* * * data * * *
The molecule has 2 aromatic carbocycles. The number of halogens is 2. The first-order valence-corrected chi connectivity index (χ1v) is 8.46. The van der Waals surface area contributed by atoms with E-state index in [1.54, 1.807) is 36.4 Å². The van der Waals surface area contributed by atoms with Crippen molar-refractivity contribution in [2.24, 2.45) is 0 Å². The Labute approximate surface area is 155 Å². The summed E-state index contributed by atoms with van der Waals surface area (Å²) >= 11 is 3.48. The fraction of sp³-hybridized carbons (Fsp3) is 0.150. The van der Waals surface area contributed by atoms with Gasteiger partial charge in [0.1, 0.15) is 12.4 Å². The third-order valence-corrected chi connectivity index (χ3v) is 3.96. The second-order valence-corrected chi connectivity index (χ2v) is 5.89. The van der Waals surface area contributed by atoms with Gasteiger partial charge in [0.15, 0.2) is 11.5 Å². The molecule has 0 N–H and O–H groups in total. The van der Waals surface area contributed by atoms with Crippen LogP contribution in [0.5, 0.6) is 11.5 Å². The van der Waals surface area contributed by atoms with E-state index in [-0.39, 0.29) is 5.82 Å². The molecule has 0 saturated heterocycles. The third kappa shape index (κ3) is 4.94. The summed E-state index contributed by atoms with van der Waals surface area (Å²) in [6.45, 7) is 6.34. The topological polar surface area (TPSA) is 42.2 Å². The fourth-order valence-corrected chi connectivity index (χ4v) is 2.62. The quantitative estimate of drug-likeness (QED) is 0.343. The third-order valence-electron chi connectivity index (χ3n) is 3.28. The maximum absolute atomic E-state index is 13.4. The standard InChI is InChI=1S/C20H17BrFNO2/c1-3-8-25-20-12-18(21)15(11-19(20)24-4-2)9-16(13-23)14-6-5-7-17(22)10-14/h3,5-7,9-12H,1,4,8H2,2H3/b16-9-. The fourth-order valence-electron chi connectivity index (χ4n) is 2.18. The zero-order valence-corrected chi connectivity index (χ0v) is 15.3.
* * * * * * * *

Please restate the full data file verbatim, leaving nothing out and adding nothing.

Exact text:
The molecule has 2 aromatic carbocycles. The number of halogens is 2. The first-order valence-corrected chi connectivity index (χ1v) is 8.46. The van der Waals surface area contributed by atoms with E-state index in [1.54, 1.807) is 36.4 Å². The van der Waals surface area contributed by atoms with Crippen molar-refractivity contribution in [2.24, 2.45) is 0 Å². The Labute approximate surface area is 155 Å². The summed E-state index contributed by atoms with van der Waals surface area (Å²) >= 11 is 3.48. The fraction of sp³-hybridized carbons (Fsp3) is 0.150. The van der Waals surface area contributed by atoms with Gasteiger partial charge in [0.1, 0.15) is 12.4 Å². The third-order valence-corrected chi connectivity index (χ3v) is 3.96. The second-order valence-corrected chi connectivity index (χ2v) is 5.89. The van der Waals surface area contributed by atoms with Gasteiger partial charge in [0.15, 0.2) is 11.5 Å². The molecule has 0 N–H and O–H groups in total. The van der Waals surface area contributed by atoms with Crippen LogP contribution in [0.5, 0.6) is 11.5 Å². The van der Waals surface area contributed by atoms with E-state index in [-0.39, 0.29) is 5.82 Å². The molecule has 0 saturated heterocycles. The third kappa shape index (κ3) is 4.94. The summed E-state index contributed by atoms with van der Waals surface area (Å²) in [6.45, 7) is 6.34. The topological polar surface area (TPSA) is 42.2 Å². The fourth-order valence-corrected chi connectivity index (χ4v) is 2.62. The quantitative estimate of drug-likeness (QED) is 0.343. The third-order valence-electron chi connectivity index (χ3n) is 3.28. The maximum absolute atomic E-state index is 13.4. The standard InChI is InChI=1S/C20H17BrFNO2/c1-3-8-25-20-12-18(21)15(11-19(20)24-4-2)9-16(13-23)14-6-5-7-17(22)10-14/h3,5-7,9-12H,1,4,8H2,2H3/b16-9-. The fourth-order valence-electron chi connectivity index (χ4n) is 2.18. The zero-order valence-corrected chi connectivity index (χ0v) is 15.3.